11. 11. 12 Changes in the Equilibrium Exchange Rate Foreign exchange (dollars) Exchange rate Peso/$ SD Supply of Dollars by people who want pesos Demand for Dollars by people who have pesos S’ $ -depreciation Peso- appreciation
  12. 12. Arbitrageurs and Speculators Arbitrageur • Someone who takes advantage of temporary geographic differences in the exchange rate by simultaneously purchasing a currency in one market and selling it in another market. Speculator • Someone who buys or sells foreign exchange in hopes of profiting from fluctuations in the exchange rate over time.
  13. 13. Exchange Rate Regimes Flexible (Floating) exchange rates. Fixed exchange rates. Managed Float (Dirty Float) exchange rates. 1 2 3 Exchange Rate Regimes
  14. 14. Exchange Rates Regimes 1)Flexible Exchange Rate • Rate determined in foreign exchange markets by the markets by the forces of demand and supply without the government intervention.
  15. 15. Exchange Rates Regimes 2)Fixed Exchange Rate • Rate of exchange between currencies pegged within a narrow range and maintained by the central banks’ ongoing purchases and sales of currencies .
  16. 16. Exchange Rates Regimes • Is an increase in the official pegged price of foreign exchange in terms of domestic currency. a) Currency Devaluation • Is a reduction in the official pegged price of foreign exchange in terms of domestic currency. b) Currency Revaluation
  17. 17. Exchange Rates Regimes 3) Manage Float Exchange Rate •Attempt to influence exchange rates by buying and selling currencies.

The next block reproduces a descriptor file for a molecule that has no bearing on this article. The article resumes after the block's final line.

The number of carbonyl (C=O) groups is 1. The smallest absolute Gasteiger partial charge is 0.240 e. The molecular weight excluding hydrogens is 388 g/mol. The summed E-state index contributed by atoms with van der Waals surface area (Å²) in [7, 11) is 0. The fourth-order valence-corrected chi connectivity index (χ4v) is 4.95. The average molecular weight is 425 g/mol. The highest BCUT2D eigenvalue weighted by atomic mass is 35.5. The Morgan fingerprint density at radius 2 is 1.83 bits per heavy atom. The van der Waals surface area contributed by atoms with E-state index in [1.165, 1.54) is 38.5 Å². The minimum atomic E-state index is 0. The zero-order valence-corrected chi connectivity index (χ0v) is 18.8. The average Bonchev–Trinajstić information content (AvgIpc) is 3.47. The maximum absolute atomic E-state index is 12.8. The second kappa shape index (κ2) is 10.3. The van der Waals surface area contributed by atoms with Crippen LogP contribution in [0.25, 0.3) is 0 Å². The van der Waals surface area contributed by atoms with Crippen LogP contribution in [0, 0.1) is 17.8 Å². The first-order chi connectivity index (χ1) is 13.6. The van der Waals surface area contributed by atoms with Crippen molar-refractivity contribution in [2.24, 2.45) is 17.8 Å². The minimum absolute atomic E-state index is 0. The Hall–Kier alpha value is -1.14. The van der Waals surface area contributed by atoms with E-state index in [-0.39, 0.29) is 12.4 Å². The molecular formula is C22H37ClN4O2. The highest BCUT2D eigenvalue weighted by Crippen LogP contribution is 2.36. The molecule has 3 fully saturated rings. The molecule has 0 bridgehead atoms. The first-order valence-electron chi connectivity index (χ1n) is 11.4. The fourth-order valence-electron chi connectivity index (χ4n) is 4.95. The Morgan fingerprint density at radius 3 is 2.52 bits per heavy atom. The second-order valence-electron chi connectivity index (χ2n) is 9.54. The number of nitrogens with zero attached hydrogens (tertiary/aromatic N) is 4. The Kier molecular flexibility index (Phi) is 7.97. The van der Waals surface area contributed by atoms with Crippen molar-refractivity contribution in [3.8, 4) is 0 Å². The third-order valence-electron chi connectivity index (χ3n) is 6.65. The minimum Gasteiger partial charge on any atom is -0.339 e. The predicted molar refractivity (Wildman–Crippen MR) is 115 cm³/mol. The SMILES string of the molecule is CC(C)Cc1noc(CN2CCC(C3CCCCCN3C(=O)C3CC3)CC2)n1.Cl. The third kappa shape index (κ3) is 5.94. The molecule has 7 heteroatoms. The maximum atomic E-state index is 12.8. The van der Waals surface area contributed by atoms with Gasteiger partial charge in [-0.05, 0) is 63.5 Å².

18. 18. is a theory, which establishes the fact that the exchange rates between currencies are in equilibrium in the event of equality in the purchasing power of each of the countries. Purchasing Power Parity Theory(PPP) It is more of a long run predictor than a day to day indicator of the relationship between changes in the price level and the exchange rate.
  19. 19. the “law of one price” applies to individual commodities whereas PPP applies to the general price level “Law of one price” • price of similar products to two countries should be equal when measured in a common currency. Purchasing Power Parity Theory(PPP)
  20. 20. Example: American steel $100 per ton, Japanese steel 10,000 yen per ton If E = 50 yen/$ then prices are: American Steel Japanese Steel In U.S. $100 $200 In Japan 5000 yen 10,000 yen If E = 100 yen/$ then prices are: American Steel Japanese Steel In U.S. $100 $100 In Japan 10,000 yen 10,000 yen Law of one price  E = 100 yen/$
  21. 21. An example of one measure of the law of one price, which underlies purchase power parity, is the Big Mac Index